This article was originally published at Huffington Post online.
On Human Rights Day last year, activists across the world united in demanding justice for Salwa Bugaighis, the Libyan human rights defender murdered as she returned from voting in that country’s general elections. A year on there has still been no serious investigation into this appalling attack on one of the bravest of human rights defenders, but we will not give up.
Salwa’s story is told in a new film that features her former colleagues in the Libyan Women’s Platform for Peace. A fiercely intelligent and engaging women, Salwa had emerged as one of the leading voices in the Libyan revolution. She had joined with other lawyers protesting outside Benghazi’s courthouse, and went on to be a key figure in post-Gaddafi Libya as a member of the National Transitional Council and vice-president of the National Dialogue Preparatory Commission. After she had cast her vote in the general elections in June 2014 – and encouraged others to do the same – masked men burst into Salwa’s home, shooting her dead and abducting her husband, Essam El Gheriani, who is still missing to this day.
The lack of accountability for human rights violations in Libya – the fact that militias have been able to carry out their murderous acts with impunity – has only made the situation more dangerous for human rights defenders. Less than a month after Salwa’s murder, former congresswoman Fariha Al-Berqawi was shot dead in Derna. Though the security situation in Libya remains parlous, Salwa’s friends, colleagues and family continue her struggle for a democratic Libya, as well as demanding for justice for Salwa, Essam, Fariha and all those dedicated to securing universal respect for human rights.
The strength and the importance of human rights lie in their universality and indivisibility. It means that for all the differences between the experience of human rights activists on the streets of Tripoli and those on the streets of Washington, DC, our goals are shared. Our demands are simply that a girl in Kinshasa has the same right to liberty as a pensioner in Tokyo, that education should no more be denied to Yemeni children than it should be to Swedish children, that freedoms of thought, conscience and religion should be the same in Raqqa as they are in Rotterdam.
Though the demands of human rights activists across the world are universal, the threats and challenges that they face from country to country are varied and particular. In too many parts of the world, to demand respect for human rights is to invite great risks into your life. The justice that we still seek for Salwa does not end in holding her killers to account, we are seeking a UN resolution to afford greater protection to human rights defenders, wherever they might be.
The women’s rights organisation AWID has an ongoing project to pay tribute to powerful voices for human rights that are no longer with us. Their tribute includes not only venerable names who lived long and full lives dedicated to the cause, but far too many brave voices that were brutally silenced – campaigning journalists who challenged authority and criminality, LGBT activists who stood up to bigotry, women who challenged the status quo in the streets only to be murdered by their partners at home.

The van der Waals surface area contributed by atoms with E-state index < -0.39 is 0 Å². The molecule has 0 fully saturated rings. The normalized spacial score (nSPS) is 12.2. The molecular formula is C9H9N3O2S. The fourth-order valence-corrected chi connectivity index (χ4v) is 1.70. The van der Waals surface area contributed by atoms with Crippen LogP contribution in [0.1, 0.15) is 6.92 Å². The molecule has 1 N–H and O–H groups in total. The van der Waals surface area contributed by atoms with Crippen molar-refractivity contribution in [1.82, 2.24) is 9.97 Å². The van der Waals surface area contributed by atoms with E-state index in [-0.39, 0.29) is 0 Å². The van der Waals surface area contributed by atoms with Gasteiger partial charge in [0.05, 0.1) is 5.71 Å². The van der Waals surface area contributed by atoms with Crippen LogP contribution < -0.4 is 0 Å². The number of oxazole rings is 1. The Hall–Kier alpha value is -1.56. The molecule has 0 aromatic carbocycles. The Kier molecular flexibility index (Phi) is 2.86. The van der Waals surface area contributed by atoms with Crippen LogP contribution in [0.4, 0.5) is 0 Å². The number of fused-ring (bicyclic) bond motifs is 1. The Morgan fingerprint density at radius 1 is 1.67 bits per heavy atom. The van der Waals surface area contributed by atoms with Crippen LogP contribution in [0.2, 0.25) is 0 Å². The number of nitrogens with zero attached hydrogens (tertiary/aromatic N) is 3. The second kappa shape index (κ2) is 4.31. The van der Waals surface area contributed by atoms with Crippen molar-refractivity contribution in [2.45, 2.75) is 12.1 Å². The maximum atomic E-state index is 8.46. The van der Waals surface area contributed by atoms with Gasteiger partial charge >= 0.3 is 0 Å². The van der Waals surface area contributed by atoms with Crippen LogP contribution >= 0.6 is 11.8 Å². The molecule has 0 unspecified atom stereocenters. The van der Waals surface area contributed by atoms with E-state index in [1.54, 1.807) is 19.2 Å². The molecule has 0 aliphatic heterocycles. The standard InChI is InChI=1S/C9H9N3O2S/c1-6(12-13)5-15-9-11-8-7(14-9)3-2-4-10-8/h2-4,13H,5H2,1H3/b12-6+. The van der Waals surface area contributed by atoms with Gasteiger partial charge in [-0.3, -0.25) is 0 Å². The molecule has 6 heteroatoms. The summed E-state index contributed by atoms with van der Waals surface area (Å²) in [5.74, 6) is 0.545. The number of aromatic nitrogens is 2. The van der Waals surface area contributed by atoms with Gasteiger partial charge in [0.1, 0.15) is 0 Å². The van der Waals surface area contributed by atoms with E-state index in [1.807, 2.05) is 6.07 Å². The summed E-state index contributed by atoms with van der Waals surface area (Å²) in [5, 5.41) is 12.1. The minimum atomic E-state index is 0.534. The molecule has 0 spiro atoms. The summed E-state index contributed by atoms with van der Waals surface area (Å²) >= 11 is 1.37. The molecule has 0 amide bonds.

Despite the threats, intimidation and the slow, slow progress that we face as activists, we carry on in their names and the names of all who face the denial of their basic rights. As long as the intimidation remains, we know we must continue the struggle, as long as those who kill our friends and colleagues go unpunished, we shall not shrink in our demand for justice, as long as our sisters in Libya, in Syria, in Yemen, In Iraq – wherever – continue to be denied the rule of law, denied their freedom to marry without coercion, or denied their security, then we cannot cease our support for them.
We continue to honour and remember Salwa. On Human Rights Day 2015, the Libya HD channel will be screening the film on her life and legacy. It will also be presented at a special screening hosted by the ambassadors of the Netherlands and Canada at the Canadian embassy in Tunis, followed by an expert discussion. Further screenings and discussion events will be held across the world to highlight the risks that human rights defenders like Salwa take and the need to offer them the strongest protection.
We still wait for justice for Salwa; women in the Arab region still wait for many of our basic rights to be respected, just as many men and women do across the world. As we fight on in this long struggle, we ask the international community to support our call for a resolution to protect human rights defenders. No one should ever have to fear for their life simply for demanding their fundamental rights. If we can ensure accountability for human rights violators and greater protection for human rights defenders, then justice for Salwa will truly be justice for all.